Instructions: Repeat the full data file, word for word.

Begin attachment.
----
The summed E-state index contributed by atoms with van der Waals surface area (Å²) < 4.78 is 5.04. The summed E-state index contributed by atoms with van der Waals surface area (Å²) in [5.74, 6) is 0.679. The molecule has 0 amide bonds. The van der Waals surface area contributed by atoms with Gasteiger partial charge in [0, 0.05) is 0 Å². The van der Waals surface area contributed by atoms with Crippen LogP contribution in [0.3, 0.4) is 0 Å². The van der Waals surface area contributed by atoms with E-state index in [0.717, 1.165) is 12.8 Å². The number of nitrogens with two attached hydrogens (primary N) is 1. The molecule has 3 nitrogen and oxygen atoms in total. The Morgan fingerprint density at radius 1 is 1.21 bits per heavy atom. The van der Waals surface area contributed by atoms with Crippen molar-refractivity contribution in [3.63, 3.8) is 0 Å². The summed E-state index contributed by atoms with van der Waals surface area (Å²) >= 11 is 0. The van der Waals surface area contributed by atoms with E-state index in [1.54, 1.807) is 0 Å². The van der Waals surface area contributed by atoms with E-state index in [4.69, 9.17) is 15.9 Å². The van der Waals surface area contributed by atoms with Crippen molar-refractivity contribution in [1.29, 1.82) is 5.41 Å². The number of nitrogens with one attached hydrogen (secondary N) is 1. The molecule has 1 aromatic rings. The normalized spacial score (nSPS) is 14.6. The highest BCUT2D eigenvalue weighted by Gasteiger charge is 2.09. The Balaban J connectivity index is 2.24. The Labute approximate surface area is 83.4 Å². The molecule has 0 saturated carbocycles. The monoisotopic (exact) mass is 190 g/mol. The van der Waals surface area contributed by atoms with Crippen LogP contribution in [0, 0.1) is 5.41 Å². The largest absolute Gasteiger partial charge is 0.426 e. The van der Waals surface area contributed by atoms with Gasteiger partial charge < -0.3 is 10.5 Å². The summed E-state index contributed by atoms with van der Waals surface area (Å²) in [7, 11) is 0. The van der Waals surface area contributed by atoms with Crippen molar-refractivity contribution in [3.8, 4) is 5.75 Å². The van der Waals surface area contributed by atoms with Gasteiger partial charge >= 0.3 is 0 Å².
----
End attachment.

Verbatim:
The summed E-state index contributed by atoms with van der Waals surface area (Å²) < 4.78 is 5.04. The summed E-state index contributed by atoms with van der Waals surface area (Å²) in [5.74, 6) is 0.679. The molecule has 0 amide bonds. The van der Waals surface area contributed by atoms with Gasteiger partial charge in [0, 0.05) is 0 Å². The van der Waals surface area contributed by atoms with Crippen LogP contribution in [0.3, 0.4) is 0 Å². The van der Waals surface area contributed by atoms with E-state index in [0.717, 1.165) is 12.8 Å². The number of nitrogens with two attached hydrogens (primary N) is 1. The molecule has 3 nitrogen and oxygen atoms in total. The Morgan fingerprint density at radius 1 is 1.21 bits per heavy atom. The van der Waals surface area contributed by atoms with Crippen molar-refractivity contribution in [3.63, 3.8) is 0 Å². The summed E-state index contributed by atoms with van der Waals surface area (Å²) >= 11 is 0. The van der Waals surface area contributed by atoms with E-state index in [1.54, 1.807) is 0 Å². The van der Waals surface area contributed by atoms with E-state index in [4.69, 9.17) is 15.9 Å². The van der Waals surface area contributed by atoms with Crippen molar-refractivity contribution in [1.29, 1.82) is 5.41 Å². The number of nitrogens with one attached hydrogen (secondary N) is 1. The molecule has 1 aromatic rings. The normalized spacial score (nSPS) is 14.6. The highest BCUT2D eigenvalue weighted by Gasteiger charge is 2.09. The Balaban J connectivity index is 2.24. The Labute approximate surface area is 83.4 Å². The molecule has 0 saturated carbocycles. The monoisotopic (exact) mass is 190 g/mol. The van der Waals surface area contributed by atoms with Crippen LogP contribution in [0, 0.1) is 5.41 Å². The largest absolute Gasteiger partial charge is 0.426 e. The van der Waals surface area contributed by atoms with Gasteiger partial charge < -0.3 is 10.5 Å². The summed E-state index contributed by atoms with van der Waals surface area (Å²) in [7, 11) is 0. The van der Waals surface area contributed by atoms with Crippen molar-refractivity contribution in [3.8, 4) is 5.75 Å². The van der Waals surface area contributed by atoms with Gasteiger partial charge >= 0.3 is 0 Å².